I also think that this is a seriously solid lager. It does everything you want in the style; it's particularly quaffable and has enough malt to keep hardened craft drinkers interested.
This was one of the first New Zealand beers to really grip me, when I tried it 6 or 7 years ago. It's so long since I first had it that it isn't on my Untappd! Liberty are having this contract brewed at Hawkers now, to ensure that this beer wows people the way it wowed me all those years ago!
"A staunch, pungent, punchy pale. Drippy, resinous fruit and a big enough body to stand up to it. Somehow it remains super drinkable too! Liberty make good stuff but I hadn’t gotten around to having this one until the Carwyn pack came along - the praise I’ve seen heaped on it definitely makes sense."
3 Ravens are known for pushing boundaries under Brendan's brewing stewardship; Moussey Juicy may have been a step too far. Billed as a New England Black IPA, or NEBIPA, It's hard to see the haze due to the colour of the beer and I don't really understand why they thought it necessary to take it to this point. In saying that, it was their GABS beer this year...
"The endless juicy variants have wrapped around to being endearing again, especially when they’re doing fun stuff like this. Unfortunately astringent on the back-end, this is very creamy and chocolate driven initially. The overall product is good fun, but probably not something I’d hurry back to. It’s certainly not at the same level of high concept execution as something like their more recent Salted Caramel Shake."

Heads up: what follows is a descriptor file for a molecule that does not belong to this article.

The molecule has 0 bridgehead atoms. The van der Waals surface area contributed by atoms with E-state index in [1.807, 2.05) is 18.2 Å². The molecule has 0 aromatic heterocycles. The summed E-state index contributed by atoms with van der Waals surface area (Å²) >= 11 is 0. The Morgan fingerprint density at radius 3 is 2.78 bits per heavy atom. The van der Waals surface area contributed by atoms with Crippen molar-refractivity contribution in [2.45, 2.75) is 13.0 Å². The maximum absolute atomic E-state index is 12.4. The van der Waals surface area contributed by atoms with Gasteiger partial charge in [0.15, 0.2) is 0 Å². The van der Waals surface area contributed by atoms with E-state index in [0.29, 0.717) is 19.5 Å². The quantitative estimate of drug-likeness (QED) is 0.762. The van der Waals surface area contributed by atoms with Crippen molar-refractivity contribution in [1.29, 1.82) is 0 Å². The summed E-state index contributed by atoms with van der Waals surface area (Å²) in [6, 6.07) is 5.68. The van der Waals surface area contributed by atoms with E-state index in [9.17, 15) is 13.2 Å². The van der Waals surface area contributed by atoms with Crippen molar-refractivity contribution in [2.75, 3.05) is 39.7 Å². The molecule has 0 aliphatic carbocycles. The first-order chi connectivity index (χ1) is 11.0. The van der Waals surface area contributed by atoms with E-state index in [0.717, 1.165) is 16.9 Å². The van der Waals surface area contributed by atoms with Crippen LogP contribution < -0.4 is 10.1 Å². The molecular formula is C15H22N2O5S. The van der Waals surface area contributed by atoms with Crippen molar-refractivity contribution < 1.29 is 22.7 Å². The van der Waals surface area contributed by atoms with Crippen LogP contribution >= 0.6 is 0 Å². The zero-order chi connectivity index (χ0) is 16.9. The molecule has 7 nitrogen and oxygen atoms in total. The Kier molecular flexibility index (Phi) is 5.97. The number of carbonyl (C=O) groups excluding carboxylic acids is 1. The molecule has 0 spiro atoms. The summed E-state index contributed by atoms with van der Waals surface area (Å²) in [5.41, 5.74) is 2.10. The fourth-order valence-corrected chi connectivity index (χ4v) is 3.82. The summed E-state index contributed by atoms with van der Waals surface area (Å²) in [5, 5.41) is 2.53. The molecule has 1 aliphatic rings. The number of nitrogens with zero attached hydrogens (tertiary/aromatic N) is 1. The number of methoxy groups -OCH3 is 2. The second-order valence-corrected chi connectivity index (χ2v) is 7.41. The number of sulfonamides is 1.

BrewDog are a brewery that seem to covet the spotlight, normally this is a result of their deliberate, outrageous behavior. This beer I feel may have unintentionally found the spotlight. The can artwork depicts the Rising Sun & Kamikaze pilots and was received very poorly in Japan and the majority of Asia. The beer itself is a Stout with Maple Syrup added.
"I wasn’t super keen on this. It might have been a bit of palate fatigue on the day, or just not being quite in the right mood, but it seemed instantly forgettable. Light in body for over 7% ABV, with this fairly subtle maple/smoke character that didn’t elevate it to any particular heights."
This didn't taste like a 7.5% Stout, the body is far too thin. As Dylan said the Maple Syrup flavour didn't come through anywhere near enough. I don't think they'll be re-brewing any time soon...
Otherside began their brewing life as a gypsy brewing operation based out of Fremantle in Western Australia. Things really kicked up a notch for the group of mates who met in the music industry with the opening of their brewery in Myaree in early 2018. Their "Harvest" beer is a Red Ale and is packed with fresh hops.
"A brewery I’d heard very little about from WA had two beers in this month’s pack - I enjoy when Carwyn get their hands on a couple of releases from an upstart brewery and pop them in a pack. This was definitely the better of the two in my eyes, pouring a wonderful orange/bright red with some nice piney hops and sturdy, but drinkable, malts."
The second beer from Otherside to be included in the June Beer-Thusiast Pack is their Session IPA; Festive. Festive was apparently their first release back in 2016. It comes in at only 23 IBU's, which I would suggest is not enough for a Session IPA. Only tasting will tell...
"Noz and I both picked up a fair bit of Pride hopping in here. Whether or not that’s actually the case, it’s not usually one of the more sought after flavours in a session ale. That grungy, ‘dirty’ bitterness certainly has a place, but I was hoping for something a touch fruitier. Still, I didn’t hate it. The overwhelming impression I had was “yep, this is a beer”."
"Yep, this is a beer." That's a fitting summation of this beer. I didn't get any of the supposed citrus, pine & stonefruit that was flagged.
Remember it's always Beer O'Clock somewhere in the world!